The letters of our thoughts are the ideas present in our mind before they come to realization . . . Thoughts that are, yet not felt . . . The words of the subconscious . . . of the soul . . .


Tuesday, October 19, 2010

THX1138 2006-2010

So the other day my computer up and dies . . . This will be fun!

-- Sent from my Palm Pre


e said...

baruch dayan emes.

e said...


Anonymous said...

A clear halacha (religious rule) stated in the Mishneh Torah of the Rambam (Jewish sage Maimonides) explicitly forbids gentiles, like Jews, from celebrating any religious holidays not found in Torah or rabbinical tradition. The rule further requires all Jews to be involved in teaching gentiles this rule, which applies to such Christian holidays as Christmas, Easter, and Halloween.

The Lubavitcher Rebbe has publicly taught this and related halachic rules, and has made it clear that, since there are no opinions in Torah to contradict them, such rules apply to us today. The Rebbe has further instructed Jews that whenever we see a project or campaign that must be done, or any action that is needed, we must not ask permission from any authority — be it a Chabad representative, a beis din (Jewish court), a Rav (rabbinical judge), or whomever — but rather we must take immediate action on our own initiative (see, for example, the Rebbe's Yiddish-language speech published in Likkutei Sichos, vol. 2, Parshas Pinchas, pp. 342-344; also sichos of motzoei Shabbos Chayei Sarah, 24 MarCheshvan 5738, and 10 Shvat, 5738).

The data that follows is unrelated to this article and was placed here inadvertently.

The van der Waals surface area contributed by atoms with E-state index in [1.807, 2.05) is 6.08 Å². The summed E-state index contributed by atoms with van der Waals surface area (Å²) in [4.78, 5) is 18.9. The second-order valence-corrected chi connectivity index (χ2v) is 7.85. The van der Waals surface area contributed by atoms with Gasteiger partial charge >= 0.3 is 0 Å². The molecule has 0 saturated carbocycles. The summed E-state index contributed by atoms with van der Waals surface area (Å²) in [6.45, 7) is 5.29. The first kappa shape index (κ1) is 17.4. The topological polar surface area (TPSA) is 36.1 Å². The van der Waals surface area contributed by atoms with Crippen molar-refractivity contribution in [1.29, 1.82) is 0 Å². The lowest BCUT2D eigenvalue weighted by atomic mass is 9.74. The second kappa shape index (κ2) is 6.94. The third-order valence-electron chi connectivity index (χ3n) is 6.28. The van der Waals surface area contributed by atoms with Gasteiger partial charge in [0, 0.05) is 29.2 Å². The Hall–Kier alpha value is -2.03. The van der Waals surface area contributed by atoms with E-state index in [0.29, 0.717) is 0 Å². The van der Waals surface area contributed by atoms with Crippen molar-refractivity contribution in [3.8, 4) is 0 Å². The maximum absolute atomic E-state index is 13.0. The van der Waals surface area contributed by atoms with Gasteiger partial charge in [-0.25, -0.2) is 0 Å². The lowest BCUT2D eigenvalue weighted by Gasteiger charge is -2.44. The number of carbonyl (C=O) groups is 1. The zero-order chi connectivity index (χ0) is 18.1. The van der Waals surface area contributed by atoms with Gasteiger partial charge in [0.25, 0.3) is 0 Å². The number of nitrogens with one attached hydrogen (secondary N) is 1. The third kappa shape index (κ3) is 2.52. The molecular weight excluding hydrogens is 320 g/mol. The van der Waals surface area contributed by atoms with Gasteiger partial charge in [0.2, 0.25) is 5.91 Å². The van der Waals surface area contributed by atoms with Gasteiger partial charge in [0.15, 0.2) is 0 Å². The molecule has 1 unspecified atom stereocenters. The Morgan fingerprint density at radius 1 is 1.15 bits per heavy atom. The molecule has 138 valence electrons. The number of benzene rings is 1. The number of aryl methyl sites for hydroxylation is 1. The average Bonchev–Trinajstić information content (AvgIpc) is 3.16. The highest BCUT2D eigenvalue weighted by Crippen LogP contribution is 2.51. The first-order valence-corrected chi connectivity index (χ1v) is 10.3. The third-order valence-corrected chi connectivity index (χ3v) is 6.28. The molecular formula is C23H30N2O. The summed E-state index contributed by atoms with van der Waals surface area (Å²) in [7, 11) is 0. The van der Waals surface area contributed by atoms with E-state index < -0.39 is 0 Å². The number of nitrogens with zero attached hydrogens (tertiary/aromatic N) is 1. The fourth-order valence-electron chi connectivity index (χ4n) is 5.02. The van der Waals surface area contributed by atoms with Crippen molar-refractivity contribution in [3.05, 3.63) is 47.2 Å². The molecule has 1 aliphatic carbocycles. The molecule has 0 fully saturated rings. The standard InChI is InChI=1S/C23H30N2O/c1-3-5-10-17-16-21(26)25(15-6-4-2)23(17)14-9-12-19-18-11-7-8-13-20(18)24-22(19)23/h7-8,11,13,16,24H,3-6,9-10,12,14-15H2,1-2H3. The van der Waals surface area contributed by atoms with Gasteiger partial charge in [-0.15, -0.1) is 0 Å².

In accordance with these guidelines, members of JAHG-USA wrote a flier promoting our campaign to abolish Christmas celebration; it was aimed at recruiting Jewish support and featured key quotations from Maimonides, the Rebbe, and other sources. In November 2001, two volunteers posted this flier in a major Chabad synagogue in Los Angeles; when some members of the congregation repeatedly tore down the fliers with the holy Torah quotations, the volunteers instead distributed the fliers throughout the neighborhood to Jewish homes.

Anonymous said...

I hope all is well. I hope you utilize your time away from blogging to do something positive, like learn Maharshah or put on Rabeynu Tams. Zayt Gezutn